To Mrs. Bull
Today I leave New York at 5 p. m. by steamer with Mr. Leggett.
The classes were closed on Saturday last [June 1] and so far the work has been very successful, no small part of which is due to you.
Ever praying for you & yours
I am ever your Son
P.S. I will acquaint you with my whereabouts as soon as I know it myself.
[Letter to Mr. F. Leggett]
C/O MISS DUTCHER,
THOUSAND ISLAND PARK, N.Y.,
18th June, 1895.
A letter reached me from Mrs. Sturges the day before she left, including a cheque for $50. It was impossible to make the acknowledgement reach her the next day; so I take this opportunity to ask you the favour of sending her my thanks and acknowledgement in your next to her.
We are having a nice time here except, as an old Hindu proverb says, that "a pestle must pound even if it goes to heaven". I have to work hard all the same. I am going to Chicago in the beginning of August. When are you starting?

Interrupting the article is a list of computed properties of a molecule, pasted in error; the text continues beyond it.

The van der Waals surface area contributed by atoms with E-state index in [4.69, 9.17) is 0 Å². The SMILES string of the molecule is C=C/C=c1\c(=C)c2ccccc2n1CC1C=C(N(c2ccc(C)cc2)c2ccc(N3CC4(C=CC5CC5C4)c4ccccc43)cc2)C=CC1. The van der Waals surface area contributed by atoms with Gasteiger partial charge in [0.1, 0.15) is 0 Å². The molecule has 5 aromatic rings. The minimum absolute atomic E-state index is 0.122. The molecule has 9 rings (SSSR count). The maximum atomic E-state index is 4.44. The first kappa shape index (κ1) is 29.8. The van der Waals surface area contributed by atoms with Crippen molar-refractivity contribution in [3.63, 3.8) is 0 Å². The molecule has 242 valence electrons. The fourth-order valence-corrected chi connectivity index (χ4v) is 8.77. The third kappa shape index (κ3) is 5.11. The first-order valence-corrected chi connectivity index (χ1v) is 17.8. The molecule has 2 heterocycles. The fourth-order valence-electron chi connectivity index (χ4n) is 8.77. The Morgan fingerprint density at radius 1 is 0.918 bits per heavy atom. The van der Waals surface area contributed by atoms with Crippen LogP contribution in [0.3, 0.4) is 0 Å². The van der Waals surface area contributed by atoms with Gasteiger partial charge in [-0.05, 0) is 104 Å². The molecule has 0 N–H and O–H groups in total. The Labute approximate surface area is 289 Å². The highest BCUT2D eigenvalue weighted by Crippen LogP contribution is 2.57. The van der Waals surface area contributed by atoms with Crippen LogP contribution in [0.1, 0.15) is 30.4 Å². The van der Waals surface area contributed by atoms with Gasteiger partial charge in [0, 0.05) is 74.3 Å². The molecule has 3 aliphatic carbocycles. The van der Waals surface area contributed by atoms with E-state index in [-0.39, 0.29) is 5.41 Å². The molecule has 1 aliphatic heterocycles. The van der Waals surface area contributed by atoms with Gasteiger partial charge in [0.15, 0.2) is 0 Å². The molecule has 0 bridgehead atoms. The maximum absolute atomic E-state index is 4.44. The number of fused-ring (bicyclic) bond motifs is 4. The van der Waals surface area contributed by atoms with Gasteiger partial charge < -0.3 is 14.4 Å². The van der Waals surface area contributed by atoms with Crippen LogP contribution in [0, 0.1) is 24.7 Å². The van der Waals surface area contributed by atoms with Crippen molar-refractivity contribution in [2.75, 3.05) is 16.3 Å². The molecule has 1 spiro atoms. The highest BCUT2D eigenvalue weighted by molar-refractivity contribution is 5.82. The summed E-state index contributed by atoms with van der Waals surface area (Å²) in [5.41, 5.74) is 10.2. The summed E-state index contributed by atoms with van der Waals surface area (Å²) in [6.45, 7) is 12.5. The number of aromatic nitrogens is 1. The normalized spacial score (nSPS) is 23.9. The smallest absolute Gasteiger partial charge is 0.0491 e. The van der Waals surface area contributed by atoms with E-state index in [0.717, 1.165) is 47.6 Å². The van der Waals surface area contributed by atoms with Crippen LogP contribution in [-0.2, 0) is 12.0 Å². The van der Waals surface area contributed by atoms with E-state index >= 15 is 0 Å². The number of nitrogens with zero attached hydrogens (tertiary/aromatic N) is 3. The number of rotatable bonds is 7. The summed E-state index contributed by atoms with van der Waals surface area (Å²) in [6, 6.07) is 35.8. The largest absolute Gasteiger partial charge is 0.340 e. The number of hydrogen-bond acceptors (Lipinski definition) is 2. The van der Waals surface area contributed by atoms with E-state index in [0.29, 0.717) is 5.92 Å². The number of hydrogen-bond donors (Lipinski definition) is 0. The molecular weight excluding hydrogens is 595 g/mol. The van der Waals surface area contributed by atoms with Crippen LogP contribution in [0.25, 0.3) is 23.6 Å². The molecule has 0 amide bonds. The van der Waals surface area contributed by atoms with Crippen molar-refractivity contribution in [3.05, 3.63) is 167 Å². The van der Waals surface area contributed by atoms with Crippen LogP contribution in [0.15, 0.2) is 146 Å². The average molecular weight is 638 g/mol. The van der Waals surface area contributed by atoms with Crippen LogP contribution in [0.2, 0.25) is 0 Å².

All our friends here send their respects to you. Hoping you all bliss and joy and health, and ever praying for the same.
I remain, yours affectionately,
In a postscript to a letter from Chicago, dated June 20, 1895, Swamiji had written to Shri Haridas Viharidas Desai, Dewan of Junagadh
P.S. I would ask a favour of you. I am going off now to N.Y. This family [the Hales] have sheltered me all the time and loved me as their son-and that in spite of the calumny of our countrymen and their own priests and that I came to them without any credentials or introductions or anything of that sort.I would like to make them a little present-if you can send me some beautiful rugs made in Agra or Lahore-2 or 3 pieces-they are very fond of Indian rugs for their floors.
It is a great luxury. There is one difficulty-the Americans allow nothing in without taxing duty. Perhaps the consul at Bombay can make it come free by permitting it as a present to friends-if not you may send them over-I will pay the duty here. If they are too expensive, I do not care to have.